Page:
INDIANAPOLIS – Months after the approval of a near-total ban on abortion, Indiana lawmakers are working to expand access to contraception.
House Bill 1568 would allow pharmacists to prescribe birth control pills and patches to patients instead of a doctor.
A similar proposal was introduced during the special session last summer as a House amendment. It failed by one vote after several lawmakers said they wanted the legislation to receive further review before voting in favor of the measure.
Even though the near-total abortion ban remains on hold, lawmakers backing the contraception bill say there’s growing momentum behind the measure.
“We started really talking about ways to make sure that we would get to a point where we didn’t have unintended/unwanted pregnancies, and better access to birth control seemed like a no-brainer,” said State Rep. Elizabeth Rowray (R-Yorktown), the bill’s author.
The bill would require patients to be age 18 and older and return for a follow-up visit to check for any side effects.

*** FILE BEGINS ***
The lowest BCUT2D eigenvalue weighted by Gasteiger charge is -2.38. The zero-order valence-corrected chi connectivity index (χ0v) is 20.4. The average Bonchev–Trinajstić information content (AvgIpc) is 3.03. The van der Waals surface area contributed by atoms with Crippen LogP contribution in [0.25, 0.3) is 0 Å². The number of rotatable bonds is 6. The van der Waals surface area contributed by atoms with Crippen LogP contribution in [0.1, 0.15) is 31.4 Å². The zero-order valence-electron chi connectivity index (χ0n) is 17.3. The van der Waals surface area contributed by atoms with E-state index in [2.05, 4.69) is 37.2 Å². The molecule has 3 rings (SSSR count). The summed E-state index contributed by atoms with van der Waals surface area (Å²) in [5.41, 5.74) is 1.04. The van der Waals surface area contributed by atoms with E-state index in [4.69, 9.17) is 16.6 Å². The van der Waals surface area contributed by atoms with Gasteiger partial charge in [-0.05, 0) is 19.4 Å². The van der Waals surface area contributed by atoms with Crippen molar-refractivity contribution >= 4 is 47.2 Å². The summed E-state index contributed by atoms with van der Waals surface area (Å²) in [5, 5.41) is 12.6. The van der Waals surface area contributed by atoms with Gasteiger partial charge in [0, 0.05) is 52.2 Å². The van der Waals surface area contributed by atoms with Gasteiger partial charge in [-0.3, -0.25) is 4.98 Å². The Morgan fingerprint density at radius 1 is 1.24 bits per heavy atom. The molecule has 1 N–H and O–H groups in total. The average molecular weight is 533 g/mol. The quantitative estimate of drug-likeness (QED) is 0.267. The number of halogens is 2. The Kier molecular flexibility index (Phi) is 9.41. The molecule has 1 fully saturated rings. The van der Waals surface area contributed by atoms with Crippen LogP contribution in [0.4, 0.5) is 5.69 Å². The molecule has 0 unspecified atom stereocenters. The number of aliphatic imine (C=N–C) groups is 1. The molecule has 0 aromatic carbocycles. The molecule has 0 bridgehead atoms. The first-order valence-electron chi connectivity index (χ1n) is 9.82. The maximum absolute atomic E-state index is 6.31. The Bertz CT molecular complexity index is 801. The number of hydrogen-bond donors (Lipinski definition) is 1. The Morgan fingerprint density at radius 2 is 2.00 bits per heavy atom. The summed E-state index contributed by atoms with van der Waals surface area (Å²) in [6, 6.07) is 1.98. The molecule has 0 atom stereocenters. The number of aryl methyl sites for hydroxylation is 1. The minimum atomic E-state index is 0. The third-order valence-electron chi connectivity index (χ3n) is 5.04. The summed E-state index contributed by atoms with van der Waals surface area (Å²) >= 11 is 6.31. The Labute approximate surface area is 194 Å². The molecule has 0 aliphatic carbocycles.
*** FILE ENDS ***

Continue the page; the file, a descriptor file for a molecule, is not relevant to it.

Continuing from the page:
“Rural areas may have a pharmacy but they may not have an OB/GYN practice or even a primary care physician in their area,” Rowray said.
“How many doctors’ offices are open in the evening, Saturday, Sunday or holidays?” said State Rep. Rita Fleming, (D-Jeffersonville), a co-author on the bill.
Fleming, a retired obstetrician-gynecologist, has pushed for the proposal for several years.
“I think that a developing awareness of the need for greater access to contraceptives finally drove this to the forefront,” Fleming said.
According to the Indiana Pharmacy Association, 24 states and Washington, D.C. allow pharmacists to prescribe birth control.
“Pharmacists are going to be receiving the same training using the same standards that other health care providers use to prescribe contraception,” said Veronica Vernon, president of the Indiana Pharmacy Association, who testified in support of the measure.
But some raised concerns during Tuesday’s committee hearing on the bill. The Indiana State Medical Association wants to see some limitations, such as the number of times a pharmacist can prescribe birth control per patient, according to Dr. Andreia Alexander, an emergency physician.
“Patients receive the highest quality of care when a physician is involved with their care,” Dr. Alexander told the committee.
The House Public Health committee is expected to vote on the bill next week.